Thursday, December 16, 2004


As published in The Santa Fe New Mexican
Dec. 16, 2004

While some New Mexicans who are distrustful of last month’s presidential election results have been pursuing a statewide recount through regular government channels, a Santa Fe physical therapist and Democrat poll watcher is leading a “small grassroots group” to do a partial recount themselves.

In a Dec. 3 letter from Citizens to Verify the Vote sent to every registered voter in east-side Santa Fe Precinct 36, Amba Caldwell said, “We find it imperative in our democracy that all our votes are counted correctly and that we find ways to trust the results.”

Then she asks each voter whether or not they voted and who they voted for. A separate sheet of paper, containing the voter’s name and the names of the major party candidates (and a space for “other candidate”) is included to be mailed back to Caldwell in a pre-addressed, postage-paid envelop.

“We understand the secret of the ballot is very important to many voters in our democracy,” Caldwell’s letter said. “However, we believe that an accurate vote count is more important than privacy.”

Who are these citizens?: First of all, Citizens to Verify the Vote is not associated with Verified Voting New Mexico, a group that has raised concerns about electronic touch-screen “black box” voting machines. Nor is it part of Help America Recount, which has been trying — unsuccessfully so far — to get the state to conduct an official recount.

City Councilor Karen Heldmeyer, whose district includes Precinct 36, said some of her constituents thought something was hinky about the letter and brought it to her attention.

“They had no idea what it meant or what (the sender) meant to do with the information,” Heldmeyer said Wednesday.

Caldwell, in an interview Wednesday, said she had no sinister motives in seeking this information. “When I got my voter list (from the county clerk), I had to sign an affidavit saying I understood that I’d be subject to criminal charges if I used this list in any way not related to elections,” she said.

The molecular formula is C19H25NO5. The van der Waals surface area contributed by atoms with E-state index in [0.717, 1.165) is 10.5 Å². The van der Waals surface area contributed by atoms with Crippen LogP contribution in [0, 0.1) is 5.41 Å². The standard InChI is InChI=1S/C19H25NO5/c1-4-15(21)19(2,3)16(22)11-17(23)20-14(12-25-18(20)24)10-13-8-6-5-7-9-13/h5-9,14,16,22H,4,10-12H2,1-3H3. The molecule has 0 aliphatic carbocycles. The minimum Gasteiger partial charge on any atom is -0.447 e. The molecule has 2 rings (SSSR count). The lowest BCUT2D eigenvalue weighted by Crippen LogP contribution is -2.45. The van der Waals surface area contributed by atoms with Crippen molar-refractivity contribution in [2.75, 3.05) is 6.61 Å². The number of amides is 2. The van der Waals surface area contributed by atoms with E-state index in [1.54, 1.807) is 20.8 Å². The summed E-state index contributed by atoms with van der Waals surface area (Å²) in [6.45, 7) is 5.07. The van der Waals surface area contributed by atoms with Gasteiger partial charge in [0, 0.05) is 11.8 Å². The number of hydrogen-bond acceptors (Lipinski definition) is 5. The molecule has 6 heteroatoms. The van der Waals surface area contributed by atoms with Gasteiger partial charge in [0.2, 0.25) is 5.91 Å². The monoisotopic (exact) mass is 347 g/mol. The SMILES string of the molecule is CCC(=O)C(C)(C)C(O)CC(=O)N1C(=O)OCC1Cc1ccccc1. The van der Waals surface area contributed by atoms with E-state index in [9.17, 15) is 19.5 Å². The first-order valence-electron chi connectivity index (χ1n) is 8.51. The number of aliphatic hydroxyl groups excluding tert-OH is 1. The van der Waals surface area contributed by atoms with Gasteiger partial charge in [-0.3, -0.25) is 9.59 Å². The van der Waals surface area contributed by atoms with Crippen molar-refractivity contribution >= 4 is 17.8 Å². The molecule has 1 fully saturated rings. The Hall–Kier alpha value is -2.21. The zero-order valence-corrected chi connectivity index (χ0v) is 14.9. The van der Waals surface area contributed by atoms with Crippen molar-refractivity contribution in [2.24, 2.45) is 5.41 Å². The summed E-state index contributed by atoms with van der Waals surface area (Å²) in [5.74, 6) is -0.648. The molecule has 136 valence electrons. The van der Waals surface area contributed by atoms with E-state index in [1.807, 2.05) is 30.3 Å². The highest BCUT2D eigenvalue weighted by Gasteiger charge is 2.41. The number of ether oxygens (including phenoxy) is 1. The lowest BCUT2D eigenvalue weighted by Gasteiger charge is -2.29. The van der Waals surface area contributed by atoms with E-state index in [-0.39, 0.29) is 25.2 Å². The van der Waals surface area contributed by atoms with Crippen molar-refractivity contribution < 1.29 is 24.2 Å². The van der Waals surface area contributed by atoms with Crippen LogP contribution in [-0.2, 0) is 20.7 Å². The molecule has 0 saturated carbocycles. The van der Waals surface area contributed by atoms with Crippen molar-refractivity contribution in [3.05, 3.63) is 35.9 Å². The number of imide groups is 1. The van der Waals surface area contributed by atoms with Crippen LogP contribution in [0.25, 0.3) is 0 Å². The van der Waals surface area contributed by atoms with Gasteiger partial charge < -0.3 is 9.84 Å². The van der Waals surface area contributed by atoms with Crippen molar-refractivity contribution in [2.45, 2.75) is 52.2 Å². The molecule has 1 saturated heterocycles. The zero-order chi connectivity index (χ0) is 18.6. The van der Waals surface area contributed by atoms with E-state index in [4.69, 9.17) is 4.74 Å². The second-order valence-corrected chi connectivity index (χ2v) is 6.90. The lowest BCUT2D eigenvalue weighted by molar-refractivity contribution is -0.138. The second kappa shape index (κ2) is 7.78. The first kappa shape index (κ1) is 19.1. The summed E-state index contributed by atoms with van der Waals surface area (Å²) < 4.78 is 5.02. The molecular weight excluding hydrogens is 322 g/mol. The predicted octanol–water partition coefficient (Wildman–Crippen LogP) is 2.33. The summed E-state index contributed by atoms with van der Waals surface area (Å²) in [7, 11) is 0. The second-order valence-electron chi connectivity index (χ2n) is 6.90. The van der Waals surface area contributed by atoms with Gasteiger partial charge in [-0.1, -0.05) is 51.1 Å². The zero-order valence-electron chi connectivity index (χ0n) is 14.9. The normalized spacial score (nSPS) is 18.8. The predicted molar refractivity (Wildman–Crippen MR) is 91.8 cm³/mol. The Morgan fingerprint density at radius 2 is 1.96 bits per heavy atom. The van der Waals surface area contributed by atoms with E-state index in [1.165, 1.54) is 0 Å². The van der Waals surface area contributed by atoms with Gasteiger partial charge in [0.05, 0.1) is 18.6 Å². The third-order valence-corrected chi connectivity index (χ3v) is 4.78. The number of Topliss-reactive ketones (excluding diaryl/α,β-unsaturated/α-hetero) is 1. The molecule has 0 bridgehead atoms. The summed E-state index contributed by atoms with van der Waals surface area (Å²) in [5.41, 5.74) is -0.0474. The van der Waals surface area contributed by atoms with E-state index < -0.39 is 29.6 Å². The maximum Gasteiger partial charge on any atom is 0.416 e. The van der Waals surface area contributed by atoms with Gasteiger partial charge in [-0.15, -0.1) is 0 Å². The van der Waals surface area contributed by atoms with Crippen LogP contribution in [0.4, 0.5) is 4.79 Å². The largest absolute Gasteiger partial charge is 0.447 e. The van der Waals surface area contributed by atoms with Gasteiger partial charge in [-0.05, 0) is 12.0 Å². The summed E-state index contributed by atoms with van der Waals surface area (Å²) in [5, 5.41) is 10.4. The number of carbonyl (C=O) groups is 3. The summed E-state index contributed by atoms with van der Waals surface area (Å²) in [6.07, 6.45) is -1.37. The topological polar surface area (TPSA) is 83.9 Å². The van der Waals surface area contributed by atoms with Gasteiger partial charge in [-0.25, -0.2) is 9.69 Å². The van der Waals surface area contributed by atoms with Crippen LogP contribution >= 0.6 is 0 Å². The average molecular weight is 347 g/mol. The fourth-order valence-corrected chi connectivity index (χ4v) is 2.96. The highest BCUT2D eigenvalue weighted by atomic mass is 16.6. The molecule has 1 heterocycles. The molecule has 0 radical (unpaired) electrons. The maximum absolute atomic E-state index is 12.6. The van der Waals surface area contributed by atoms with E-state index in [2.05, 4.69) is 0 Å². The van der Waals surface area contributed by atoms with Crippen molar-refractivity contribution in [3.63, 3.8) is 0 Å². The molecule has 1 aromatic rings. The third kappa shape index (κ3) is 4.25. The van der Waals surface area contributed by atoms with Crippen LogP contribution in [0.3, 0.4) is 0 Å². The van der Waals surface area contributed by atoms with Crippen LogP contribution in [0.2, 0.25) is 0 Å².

“There are times when we have to find out the truth and need to let go of our secrecy,” she said.

“We need your participation to be successful,” the letter said.

However, it seems that most of the voters of Precinct 36 still like the idea of a secret ballot.

Out of more than 500 voters in the precinct, only 125 responded to the letter, Caldwell said. And one of those wrote the words “Secret Ballot” in the space in where respondents were supposed to mark their choice for president.

An Albuquerque friend who sent a similar letter to voters in Precinct 350 in Albuquerque reported a similar level of response, Caldwell said.

Why Precinct 36?: Caldwell said she got the idea after serving as a poll watcher on election day for the Democrats at Acequia Madre Elementary School, where Precinct 36 votes.

“As far as I know everything there went according to the law,” she said.

Though she saw no hanky panky at her polling place, Caldwell said some people are worried that somehow a small number of votes were stolen — somehow — from each voting machine statewide. Stealing a handful of votes from each machine could be enough to tip the election without anyone noticing, or so goes the theory.

However, Santa Fe County doesn’t use the controversial “black box” voting machines that have stirred so much controversy. The machines used in Santa Fe are “first-generation” — meaning “real old” — electronic devices that tally votes on computerized cards and produce a receipt at the end of election day of all votes cast.

It’s not clear how the bad guys would be able to program all the state’s 3,367 voting machines, which aren’t linked via the Internet or via anything else.

For the record: Sen. John Kerry won big in Precinct 36, receiving 423 votes — better than 80 percent — compared with the 92 votes for President Bush and four votes for other candidates. Caldwell said the un-secret ballots she received are similar in proportion to these numbers.

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